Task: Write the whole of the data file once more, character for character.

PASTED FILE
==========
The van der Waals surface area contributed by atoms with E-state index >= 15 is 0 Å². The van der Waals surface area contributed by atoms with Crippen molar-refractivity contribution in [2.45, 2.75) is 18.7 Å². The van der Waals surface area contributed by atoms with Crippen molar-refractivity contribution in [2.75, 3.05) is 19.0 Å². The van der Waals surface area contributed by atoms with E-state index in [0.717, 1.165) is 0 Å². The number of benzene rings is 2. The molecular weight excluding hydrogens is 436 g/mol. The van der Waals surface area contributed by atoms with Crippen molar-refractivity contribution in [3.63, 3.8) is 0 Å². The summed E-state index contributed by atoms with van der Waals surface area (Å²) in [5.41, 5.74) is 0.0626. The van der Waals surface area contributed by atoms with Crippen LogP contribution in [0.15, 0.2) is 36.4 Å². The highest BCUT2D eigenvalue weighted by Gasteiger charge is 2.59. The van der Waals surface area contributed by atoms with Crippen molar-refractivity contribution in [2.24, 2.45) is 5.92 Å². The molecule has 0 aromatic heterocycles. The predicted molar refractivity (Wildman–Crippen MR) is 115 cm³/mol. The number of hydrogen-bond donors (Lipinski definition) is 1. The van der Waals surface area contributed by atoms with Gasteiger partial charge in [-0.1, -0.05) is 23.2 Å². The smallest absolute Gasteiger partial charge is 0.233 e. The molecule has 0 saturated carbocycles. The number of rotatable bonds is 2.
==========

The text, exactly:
The van der Waals surface area contributed by atoms with E-state index >= 15 is 0 Å². The van der Waals surface area contributed by atoms with Crippen molar-refractivity contribution in [2.45, 2.75) is 18.7 Å². The van der Waals surface area contributed by atoms with Crippen molar-refractivity contribution in [2.75, 3.05) is 19.0 Å². The van der Waals surface area contributed by atoms with E-state index in [0.717, 1.165) is 0 Å². The number of benzene rings is 2. The molecular weight excluding hydrogens is 436 g/mol. The van der Waals surface area contributed by atoms with Crippen molar-refractivity contribution in [3.63, 3.8) is 0 Å². The summed E-state index contributed by atoms with van der Waals surface area (Å²) in [5.41, 5.74) is 0.0626. The van der Waals surface area contributed by atoms with Crippen LogP contribution in [0.15, 0.2) is 36.4 Å². The highest BCUT2D eigenvalue weighted by Gasteiger charge is 2.59. The van der Waals surface area contributed by atoms with Crippen molar-refractivity contribution in [2.24, 2.45) is 5.92 Å². The molecule has 0 aromatic heterocycles. The predicted molar refractivity (Wildman–Crippen MR) is 115 cm³/mol. The number of hydrogen-bond donors (Lipinski definition) is 1. The van der Waals surface area contributed by atoms with Gasteiger partial charge in [-0.1, -0.05) is 23.2 Å². The smallest absolute Gasteiger partial charge is 0.233 e. The molecule has 0 saturated carbocycles. The number of rotatable bonds is 2.